Sen. Bob Menendez, D-N.J., chairman of the Senate Foreign Relations Committee, said Friday he plans to continue blocking the Biden administration’s plan to sell military aircraft to Turkey.
“As I have repeatedly made clear, I strongly oppose the Biden administration’s proposed sale of new F-16 aircraft to Turkey,” Menendez said in a statement.
“President Erdogan continues to undermine international law, disregard human rights and democratic norms, and engage in alarming and destabilizing behavior in Turkey and against neighboring NATO allies.”
The Democrat added that he would continue to oppose the deal – still in review – “until Erdogan ceases his threats, improves his human rights record at home — including by releasing journalists and political opposition — and begins to act like a trusted ally should.”
NATO SECRETARY-GENERAL BELIEVES IT’S TIME FOR SWEDEN TO JOIN THE MILITARY ALLIANCE
Senator Bob Menendez, a Democrat from New Jersey, has long opposed the F-16 fighter jet sale to Turkey.
(Photographer: Tom Williams/CQ Roll Call/Bloomberg via Getty Images)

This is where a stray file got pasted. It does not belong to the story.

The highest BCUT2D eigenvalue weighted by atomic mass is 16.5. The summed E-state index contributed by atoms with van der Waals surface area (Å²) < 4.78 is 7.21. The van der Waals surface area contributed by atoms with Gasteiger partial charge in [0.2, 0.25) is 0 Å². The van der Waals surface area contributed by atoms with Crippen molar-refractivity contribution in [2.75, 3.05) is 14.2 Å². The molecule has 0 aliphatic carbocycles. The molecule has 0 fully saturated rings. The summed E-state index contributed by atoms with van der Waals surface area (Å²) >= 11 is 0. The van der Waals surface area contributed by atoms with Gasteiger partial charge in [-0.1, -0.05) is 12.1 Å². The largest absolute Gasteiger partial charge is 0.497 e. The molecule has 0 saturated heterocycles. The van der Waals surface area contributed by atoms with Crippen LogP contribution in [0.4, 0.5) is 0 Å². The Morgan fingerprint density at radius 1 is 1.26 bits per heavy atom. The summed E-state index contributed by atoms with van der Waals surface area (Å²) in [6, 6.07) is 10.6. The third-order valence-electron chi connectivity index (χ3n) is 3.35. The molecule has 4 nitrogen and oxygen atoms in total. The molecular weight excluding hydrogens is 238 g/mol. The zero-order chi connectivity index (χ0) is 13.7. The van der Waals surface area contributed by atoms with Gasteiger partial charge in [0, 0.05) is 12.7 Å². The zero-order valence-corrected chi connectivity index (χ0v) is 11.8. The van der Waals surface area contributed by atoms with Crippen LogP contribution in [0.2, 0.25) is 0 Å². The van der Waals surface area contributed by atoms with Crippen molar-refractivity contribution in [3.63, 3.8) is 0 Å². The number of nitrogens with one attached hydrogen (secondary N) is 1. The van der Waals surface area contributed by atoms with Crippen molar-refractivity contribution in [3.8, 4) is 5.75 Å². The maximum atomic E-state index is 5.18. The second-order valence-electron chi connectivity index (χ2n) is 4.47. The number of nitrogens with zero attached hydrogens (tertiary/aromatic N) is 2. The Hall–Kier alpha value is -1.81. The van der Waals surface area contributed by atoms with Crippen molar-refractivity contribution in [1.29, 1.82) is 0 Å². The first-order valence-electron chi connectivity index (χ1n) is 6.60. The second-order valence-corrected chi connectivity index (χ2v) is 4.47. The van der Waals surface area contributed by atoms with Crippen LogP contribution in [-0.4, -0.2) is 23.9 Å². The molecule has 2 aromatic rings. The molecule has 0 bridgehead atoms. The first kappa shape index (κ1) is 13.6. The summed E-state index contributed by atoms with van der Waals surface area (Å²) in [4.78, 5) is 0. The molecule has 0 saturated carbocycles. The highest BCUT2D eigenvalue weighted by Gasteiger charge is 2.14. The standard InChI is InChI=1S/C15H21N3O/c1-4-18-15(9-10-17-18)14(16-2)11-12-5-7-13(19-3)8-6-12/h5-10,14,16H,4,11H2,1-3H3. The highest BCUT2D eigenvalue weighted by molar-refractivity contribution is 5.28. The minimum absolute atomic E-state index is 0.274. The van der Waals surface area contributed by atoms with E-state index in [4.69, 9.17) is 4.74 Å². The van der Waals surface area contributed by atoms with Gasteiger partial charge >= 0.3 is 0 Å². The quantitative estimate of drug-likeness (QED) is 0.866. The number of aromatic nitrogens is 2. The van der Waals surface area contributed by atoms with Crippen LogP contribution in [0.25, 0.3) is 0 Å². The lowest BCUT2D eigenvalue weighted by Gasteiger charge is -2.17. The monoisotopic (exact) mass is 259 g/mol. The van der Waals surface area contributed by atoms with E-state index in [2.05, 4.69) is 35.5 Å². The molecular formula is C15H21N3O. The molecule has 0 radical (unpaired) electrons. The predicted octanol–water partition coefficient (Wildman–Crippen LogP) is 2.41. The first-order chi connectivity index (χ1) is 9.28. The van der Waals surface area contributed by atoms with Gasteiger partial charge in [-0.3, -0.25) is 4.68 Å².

GREEK GOVERNMENT SLAMS TURKEY FOR THREATENING ATHENS
The $20 billion deal would require congressional approval, which would also be contingent on Turkey approving of Sweden and Finland’s applications to join NATO in the wake of Russia’s invasion of Ukraine last year.
The State Department advised Congress on Thursday of its intent to go through with deal, according to the Wall Street Journal.
A spokesperson for Turkish President Recep Tayyip Erdogan claimed that Washington demands over the warplane deal are "endless."
(Photo by Mustafa Kamaci/Anadolu Agency via Getty Images)
Turkey made the request for the warplanes a little more than a year ago.
Menendez said he does approve of a proposed sale of 40 F-55s to Greece.
On Saturday, an Erdogan spokesperson called U.S. demands related to the potential sale “endless.”
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“If they keep pushing Turkey in other directions with F-16 (and) F-35 sanctions, and then Turkey reacts, they blame Turkey again, then that’s not a fair game,” he said. “It looks like their list of demands is endless. There’s always something.”
Reuters contributed to this report.